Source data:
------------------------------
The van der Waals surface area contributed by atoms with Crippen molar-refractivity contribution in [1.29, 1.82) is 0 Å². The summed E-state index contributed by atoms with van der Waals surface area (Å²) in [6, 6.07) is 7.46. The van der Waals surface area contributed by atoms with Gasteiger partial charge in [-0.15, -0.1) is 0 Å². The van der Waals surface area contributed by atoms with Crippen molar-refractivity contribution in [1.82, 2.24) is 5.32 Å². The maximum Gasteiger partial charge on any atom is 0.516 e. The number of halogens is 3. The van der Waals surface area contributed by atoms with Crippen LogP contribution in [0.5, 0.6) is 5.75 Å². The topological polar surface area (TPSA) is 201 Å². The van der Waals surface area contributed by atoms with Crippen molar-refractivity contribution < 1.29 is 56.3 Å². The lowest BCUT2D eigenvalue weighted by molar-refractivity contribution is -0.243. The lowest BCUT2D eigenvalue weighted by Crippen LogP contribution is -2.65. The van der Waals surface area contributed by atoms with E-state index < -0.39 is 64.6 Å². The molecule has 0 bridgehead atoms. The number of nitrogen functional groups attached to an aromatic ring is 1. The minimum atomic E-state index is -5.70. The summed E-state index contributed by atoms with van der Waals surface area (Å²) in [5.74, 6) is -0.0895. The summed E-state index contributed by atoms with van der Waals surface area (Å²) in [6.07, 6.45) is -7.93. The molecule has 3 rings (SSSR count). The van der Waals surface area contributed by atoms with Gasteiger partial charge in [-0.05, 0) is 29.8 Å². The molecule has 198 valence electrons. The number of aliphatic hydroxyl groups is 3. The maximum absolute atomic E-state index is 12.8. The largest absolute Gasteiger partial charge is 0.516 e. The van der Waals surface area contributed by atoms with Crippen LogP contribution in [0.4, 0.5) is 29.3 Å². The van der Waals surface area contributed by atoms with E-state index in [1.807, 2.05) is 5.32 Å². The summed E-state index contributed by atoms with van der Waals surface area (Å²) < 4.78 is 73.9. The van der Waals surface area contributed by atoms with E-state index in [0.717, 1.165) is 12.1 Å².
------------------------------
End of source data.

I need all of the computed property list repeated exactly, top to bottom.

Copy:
The van der Waals surface area contributed by atoms with Crippen molar-refractivity contribution in [1.29, 1.82) is 0 Å². The summed E-state index contributed by atoms with van der Waals surface area (Å²) in [6, 6.07) is 7.46. The van der Waals surface area contributed by atoms with Gasteiger partial charge in [-0.15, -0.1) is 0 Å². The van der Waals surface area contributed by atoms with Crippen molar-refractivity contribution in [1.82, 2.24) is 5.32 Å². The maximum Gasteiger partial charge on any atom is 0.516 e. The number of halogens is 3. The van der Waals surface area contributed by atoms with Crippen LogP contribution in [0.5, 0.6) is 5.75 Å². The topological polar surface area (TPSA) is 201 Å². The van der Waals surface area contributed by atoms with Crippen molar-refractivity contribution < 1.29 is 56.3 Å². The lowest BCUT2D eigenvalue weighted by molar-refractivity contribution is -0.243. The lowest BCUT2D eigenvalue weighted by Crippen LogP contribution is -2.65. The van der Waals surface area contributed by atoms with E-state index < -0.39 is 64.6 Å². The molecule has 0 bridgehead atoms. The number of nitrogen functional groups attached to an aromatic ring is 1. The minimum atomic E-state index is -5.70. The summed E-state index contributed by atoms with van der Waals surface area (Å²) in [5.74, 6) is -0.0895. The summed E-state index contributed by atoms with van der Waals surface area (Å²) in [6.07, 6.45) is -7.93. The molecule has 3 rings (SSSR count). The van der Waals surface area contributed by atoms with Gasteiger partial charge in [-0.05, 0) is 29.8 Å². The molecule has 198 valence electrons. The number of aliphatic hydroxyl groups is 3. The maximum absolute atomic E-state index is 12.8. The largest absolute Gasteiger partial charge is 0.516 e. The van der Waals surface area contributed by atoms with Crippen LogP contribution in [0.4, 0.5) is 29.3 Å². The van der Waals surface area contributed by atoms with E-state index in [1.807, 2.05) is 5.32 Å². The summed E-state index contributed by atoms with van der Waals surface area (Å²) < 4.78 is 73.9. The van der Waals surface area contributed by atoms with E-state index in [0.717, 1.165) is 12.1 Å².